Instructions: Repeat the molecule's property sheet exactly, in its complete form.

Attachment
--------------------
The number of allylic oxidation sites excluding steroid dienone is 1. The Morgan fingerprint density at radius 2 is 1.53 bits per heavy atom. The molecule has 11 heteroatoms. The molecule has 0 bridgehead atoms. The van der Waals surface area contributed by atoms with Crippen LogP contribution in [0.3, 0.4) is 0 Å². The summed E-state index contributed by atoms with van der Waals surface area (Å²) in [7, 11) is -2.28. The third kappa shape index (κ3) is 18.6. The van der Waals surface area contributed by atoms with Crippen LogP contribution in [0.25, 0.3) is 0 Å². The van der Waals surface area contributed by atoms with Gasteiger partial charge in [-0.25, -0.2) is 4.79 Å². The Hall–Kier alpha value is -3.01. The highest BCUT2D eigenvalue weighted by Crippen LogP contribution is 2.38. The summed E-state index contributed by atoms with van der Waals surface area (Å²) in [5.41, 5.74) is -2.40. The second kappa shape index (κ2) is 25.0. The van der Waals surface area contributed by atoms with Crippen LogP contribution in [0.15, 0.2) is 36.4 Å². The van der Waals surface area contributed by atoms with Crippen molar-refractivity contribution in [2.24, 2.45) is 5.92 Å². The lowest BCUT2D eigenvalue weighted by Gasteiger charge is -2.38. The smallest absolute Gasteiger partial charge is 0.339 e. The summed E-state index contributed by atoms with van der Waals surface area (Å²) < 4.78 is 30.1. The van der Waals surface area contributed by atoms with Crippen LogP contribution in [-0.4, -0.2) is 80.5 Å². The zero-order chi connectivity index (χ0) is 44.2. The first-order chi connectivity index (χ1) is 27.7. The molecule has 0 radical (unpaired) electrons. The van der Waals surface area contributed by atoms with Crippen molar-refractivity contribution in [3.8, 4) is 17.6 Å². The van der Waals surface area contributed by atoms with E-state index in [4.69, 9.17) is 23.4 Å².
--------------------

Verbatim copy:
The number of allylic oxidation sites excluding steroid dienone is 1. The Morgan fingerprint density at radius 2 is 1.53 bits per heavy atom. The molecule has 11 heteroatoms. The molecule has 0 bridgehead atoms. The van der Waals surface area contributed by atoms with Crippen LogP contribution in [0.3, 0.4) is 0 Å². The summed E-state index contributed by atoms with van der Waals surface area (Å²) in [7, 11) is -2.28. The third kappa shape index (κ3) is 18.6. The van der Waals surface area contributed by atoms with Crippen LogP contribution in [0.25, 0.3) is 0 Å². The van der Waals surface area contributed by atoms with Gasteiger partial charge in [-0.25, -0.2) is 4.79 Å². The Hall–Kier alpha value is -3.01. The highest BCUT2D eigenvalue weighted by Crippen LogP contribution is 2.38. The summed E-state index contributed by atoms with van der Waals surface area (Å²) in [5.41, 5.74) is -2.40. The second kappa shape index (κ2) is 25.0. The van der Waals surface area contributed by atoms with Crippen LogP contribution in [0.15, 0.2) is 36.4 Å². The van der Waals surface area contributed by atoms with Crippen molar-refractivity contribution in [2.24, 2.45) is 5.92 Å². The lowest BCUT2D eigenvalue weighted by Gasteiger charge is -2.38. The smallest absolute Gasteiger partial charge is 0.339 e. The summed E-state index contributed by atoms with van der Waals surface area (Å²) < 4.78 is 30.1. The van der Waals surface area contributed by atoms with Crippen LogP contribution in [-0.4, -0.2) is 80.5 Å². The zero-order chi connectivity index (χ0) is 44.2. The first-order chi connectivity index (χ1) is 27.7. The molecule has 0 radical (unpaired) electrons. The van der Waals surface area contributed by atoms with Crippen molar-refractivity contribution in [3.8, 4) is 17.6 Å². The van der Waals surface area contributed by atoms with E-state index in [4.69, 9.17) is 23.4 Å².